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Sports During The Great Depression

The Great Depression

Thomas Hastings

on 7 May 2013

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Transcript of Sports During The Great Depression

By: Thomas, Ryan, Austin, and Chris Sports During The Great Depression Impact On Sports Top Baseball Players During The Great Depression Basketball Boxing Hockey How sports helped people during The Great Depression Football was not as popular as baseball during the great depression but the NFL was alive. Players were being paid about 100 dollars per game. People didn't watch much but NFL players were mostly rich. Sports was a huge part of The Great Depression, but sports was definetly affected. People tried to play sports to keep a postive mood to themselves and people around them. Many people played baseball and some people played basketball, and football. Sports became fun to watch and people payed to go to games. Sports helped The Great Depression be more active and fun. This helped the people to be releived from The Great Depression The Great Depression certainly had an impact on the sports in America. American sports were able to cut down the Depression of the 30's far better than most other countries of the economy. In those years cities wondered if they could continue their stadium-building projects. In Los Angeles, which had won the right to host the 1932 Olympics and was in the process of expanding its coliseum to seat 105,000, had to be stopped.When Roosevelt became president, sports in America looked bleak. Unemployment went as high as twenty five percent and few people could afford to attend games. Some of the fantastic players during the great depression were Babe Ruth, Lou Gejnrig, Rodgers Hornsby, Mickey Cohrane, Frank Frisch, Lefty Grove, Carl Hubbell, Herb Penock, Pie trainer, Paul Waner, Dizzy dean, Al Simmons, Bill dickey, Bill terry ,Gabby Hartnet, and Ted Cions. They all kept the MLB going strong! Football During The Great Depression During the 1930s, football was almost as popular with Nebraskans as it is today. High school teams were good and helpful to entire communities. The University of Nebraska team was becoming a national team. D.X. Bible had been hired as the University of Nebraska football coach a few months before the October, 1929, stock market crash. Under coach Bible, the team won the Big-6 conference championship six years in a row. Many Nebraska players were tough young men who had grown up on dirt-poor farms and small town homes. Boxing in the 1930s was hurt by one of the biggest economic struggles in the history of the Arizona: The great depression. Because of the suffering American economy, many boxers were offered lower purses, and they would not fight for low amounts of money. There was a world Middleweight champion, Mickey Walker, but he was more interested in pursuing fights with the best Heavyweight contenders, instead of facing his own contenders down at the Middleweight division. The Heavyweight division, during 1930 to 1937 in particular, could be compared to the Heavyweight division of the 1980s. Six champions were crowned before Joe Louis began his legendary run as Heavyweight champion in 1937. He retired in 1949, still being the world’s Heavyweight champion. Boxing matches were so popular in the 30’s that they spurred the sales of radios. The Depression did hurt gate receipts, but radio also cut into profits as more and more Americans tuned in to ringside coverage. The career of Joe Louis paralleled the rise of boxing on the wireless and contributed significantly to the popularity of other sports reported over the new medium, Friday Night Fights became an institution. Joe Louis defended his world heavyweight crown three times in 1938, a record in boxing history. His most memorable match was against the former champion Max Scheming. Louis beat the German in 2 minutes and 4 seconds, battering him so badly that Scheming was hospitalized for 10 days. More than 70,000 people attended the fight in Yankee Stadium in New York City. Earlier that year, Louis had knocked out Nathan Mann at Madison Square Garden, and Harry Thomas in Chicago Stadium. Basketball During the Great Depression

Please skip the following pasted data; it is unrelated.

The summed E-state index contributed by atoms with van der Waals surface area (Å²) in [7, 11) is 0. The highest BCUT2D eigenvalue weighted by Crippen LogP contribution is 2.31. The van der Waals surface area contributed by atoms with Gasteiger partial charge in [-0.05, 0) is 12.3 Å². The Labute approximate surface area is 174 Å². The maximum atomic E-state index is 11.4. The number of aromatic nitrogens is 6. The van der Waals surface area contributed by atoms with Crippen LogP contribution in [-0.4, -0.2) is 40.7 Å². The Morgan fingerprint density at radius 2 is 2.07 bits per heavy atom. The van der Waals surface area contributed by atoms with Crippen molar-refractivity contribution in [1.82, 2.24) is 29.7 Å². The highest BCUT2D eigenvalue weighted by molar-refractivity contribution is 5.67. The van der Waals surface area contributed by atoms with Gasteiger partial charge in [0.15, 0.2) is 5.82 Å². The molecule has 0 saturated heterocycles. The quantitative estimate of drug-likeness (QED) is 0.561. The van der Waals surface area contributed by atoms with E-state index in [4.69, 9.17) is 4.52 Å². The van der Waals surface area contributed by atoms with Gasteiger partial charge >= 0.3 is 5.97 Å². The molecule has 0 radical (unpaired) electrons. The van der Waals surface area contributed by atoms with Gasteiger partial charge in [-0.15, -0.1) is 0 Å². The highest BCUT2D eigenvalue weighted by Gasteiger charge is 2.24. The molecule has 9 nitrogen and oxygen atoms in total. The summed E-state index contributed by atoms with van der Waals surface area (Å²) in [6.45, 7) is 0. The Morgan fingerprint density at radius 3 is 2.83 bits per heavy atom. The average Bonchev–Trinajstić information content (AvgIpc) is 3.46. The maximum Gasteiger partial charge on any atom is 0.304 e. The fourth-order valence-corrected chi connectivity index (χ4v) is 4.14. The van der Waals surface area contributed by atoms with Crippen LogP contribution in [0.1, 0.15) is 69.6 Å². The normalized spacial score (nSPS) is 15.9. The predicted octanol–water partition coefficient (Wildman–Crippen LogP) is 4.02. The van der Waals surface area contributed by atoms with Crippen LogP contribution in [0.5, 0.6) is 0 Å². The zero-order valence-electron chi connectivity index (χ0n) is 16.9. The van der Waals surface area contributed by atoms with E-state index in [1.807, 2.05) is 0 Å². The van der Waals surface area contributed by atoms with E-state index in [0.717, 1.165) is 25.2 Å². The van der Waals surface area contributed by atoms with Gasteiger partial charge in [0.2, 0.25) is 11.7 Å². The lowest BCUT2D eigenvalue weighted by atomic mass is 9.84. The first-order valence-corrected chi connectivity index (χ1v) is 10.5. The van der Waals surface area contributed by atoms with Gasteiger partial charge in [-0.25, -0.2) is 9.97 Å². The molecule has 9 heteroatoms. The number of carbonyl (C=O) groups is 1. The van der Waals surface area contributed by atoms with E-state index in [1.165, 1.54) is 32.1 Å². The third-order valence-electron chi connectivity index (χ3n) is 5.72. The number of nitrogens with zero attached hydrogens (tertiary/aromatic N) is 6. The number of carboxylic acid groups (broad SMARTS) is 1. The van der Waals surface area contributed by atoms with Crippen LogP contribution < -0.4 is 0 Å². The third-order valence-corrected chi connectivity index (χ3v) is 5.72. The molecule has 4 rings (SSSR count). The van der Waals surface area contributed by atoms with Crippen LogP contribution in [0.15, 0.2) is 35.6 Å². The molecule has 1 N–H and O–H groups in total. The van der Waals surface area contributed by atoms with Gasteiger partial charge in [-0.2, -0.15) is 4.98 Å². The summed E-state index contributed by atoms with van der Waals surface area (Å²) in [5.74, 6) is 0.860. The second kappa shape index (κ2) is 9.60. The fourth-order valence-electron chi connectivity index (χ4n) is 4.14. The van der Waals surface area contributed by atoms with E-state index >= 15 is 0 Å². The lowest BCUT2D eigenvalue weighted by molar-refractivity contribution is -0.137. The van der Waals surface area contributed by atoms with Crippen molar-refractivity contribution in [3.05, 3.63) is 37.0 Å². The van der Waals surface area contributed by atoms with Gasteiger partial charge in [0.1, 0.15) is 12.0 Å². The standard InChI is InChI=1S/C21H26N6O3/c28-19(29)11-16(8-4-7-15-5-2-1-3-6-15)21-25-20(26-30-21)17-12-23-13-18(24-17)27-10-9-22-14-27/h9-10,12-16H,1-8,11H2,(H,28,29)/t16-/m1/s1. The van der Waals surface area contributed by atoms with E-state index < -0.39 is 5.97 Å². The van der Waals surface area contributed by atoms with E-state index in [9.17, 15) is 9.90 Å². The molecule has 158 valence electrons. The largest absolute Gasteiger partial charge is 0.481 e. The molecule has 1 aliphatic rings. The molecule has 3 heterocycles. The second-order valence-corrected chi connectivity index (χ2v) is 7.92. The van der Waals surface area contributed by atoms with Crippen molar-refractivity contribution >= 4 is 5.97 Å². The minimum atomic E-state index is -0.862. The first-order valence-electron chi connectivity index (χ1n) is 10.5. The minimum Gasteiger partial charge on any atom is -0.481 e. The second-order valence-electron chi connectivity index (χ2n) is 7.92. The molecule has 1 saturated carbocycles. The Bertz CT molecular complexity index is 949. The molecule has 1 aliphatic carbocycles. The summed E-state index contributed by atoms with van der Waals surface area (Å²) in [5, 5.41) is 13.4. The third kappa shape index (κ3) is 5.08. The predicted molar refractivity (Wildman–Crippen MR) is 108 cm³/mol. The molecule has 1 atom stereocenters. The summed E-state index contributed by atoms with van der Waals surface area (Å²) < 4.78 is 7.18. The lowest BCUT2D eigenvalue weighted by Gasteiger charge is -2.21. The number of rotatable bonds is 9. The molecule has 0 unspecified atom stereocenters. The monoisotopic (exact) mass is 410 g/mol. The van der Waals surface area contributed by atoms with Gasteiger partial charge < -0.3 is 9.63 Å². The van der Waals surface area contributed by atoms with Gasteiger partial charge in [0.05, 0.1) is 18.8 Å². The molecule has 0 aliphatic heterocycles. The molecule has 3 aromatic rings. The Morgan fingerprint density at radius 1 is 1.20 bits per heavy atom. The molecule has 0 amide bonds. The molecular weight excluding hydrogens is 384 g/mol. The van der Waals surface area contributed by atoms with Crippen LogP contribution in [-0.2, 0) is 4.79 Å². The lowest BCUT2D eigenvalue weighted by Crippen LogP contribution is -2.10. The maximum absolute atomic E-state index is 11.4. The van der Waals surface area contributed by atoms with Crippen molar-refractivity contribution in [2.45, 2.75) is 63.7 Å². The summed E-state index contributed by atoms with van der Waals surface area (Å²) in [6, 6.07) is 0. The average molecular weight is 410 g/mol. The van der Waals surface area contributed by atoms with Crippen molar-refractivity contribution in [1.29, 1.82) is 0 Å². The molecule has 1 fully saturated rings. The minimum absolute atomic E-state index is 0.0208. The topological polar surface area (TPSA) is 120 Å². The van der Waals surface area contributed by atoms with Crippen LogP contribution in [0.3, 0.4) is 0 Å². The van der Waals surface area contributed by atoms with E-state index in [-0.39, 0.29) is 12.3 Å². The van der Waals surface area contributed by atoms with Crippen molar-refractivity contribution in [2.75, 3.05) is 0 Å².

Basketball wasn’t as popular as baseball or boxing, but it was still a much liked sport during the great depression. High school basketball was very popular because it was very cheap. The best basketball player during the depression was Will Rodgers. People couldn’t afford to go to a lot of basketball games. Nine out often hockey players were Canadians in the 1930s, but National Hockey League (NHL) teams in Boston first and New York, Chicago, and Detroit later were helping to increase the sport's popularity and give universal recognition to the organized league. The New York Rangers had become the first American Division team to win the Stanley Cup in 1928, They came in first place in 1930, only to be eliminated in four games by the Montreal Maroons. The Chicago Black Hawks won the Stanley Cup in 1934. In 1938, with the veteran Marsh and American-born players such as Alex Levinsky, Carl Voss, and goalie Mike Karakas (who played the final game with a broken toe), the Black Hawks, who had the sixth-best—or third-worst—record in league play, captured their second Stanley Cup.
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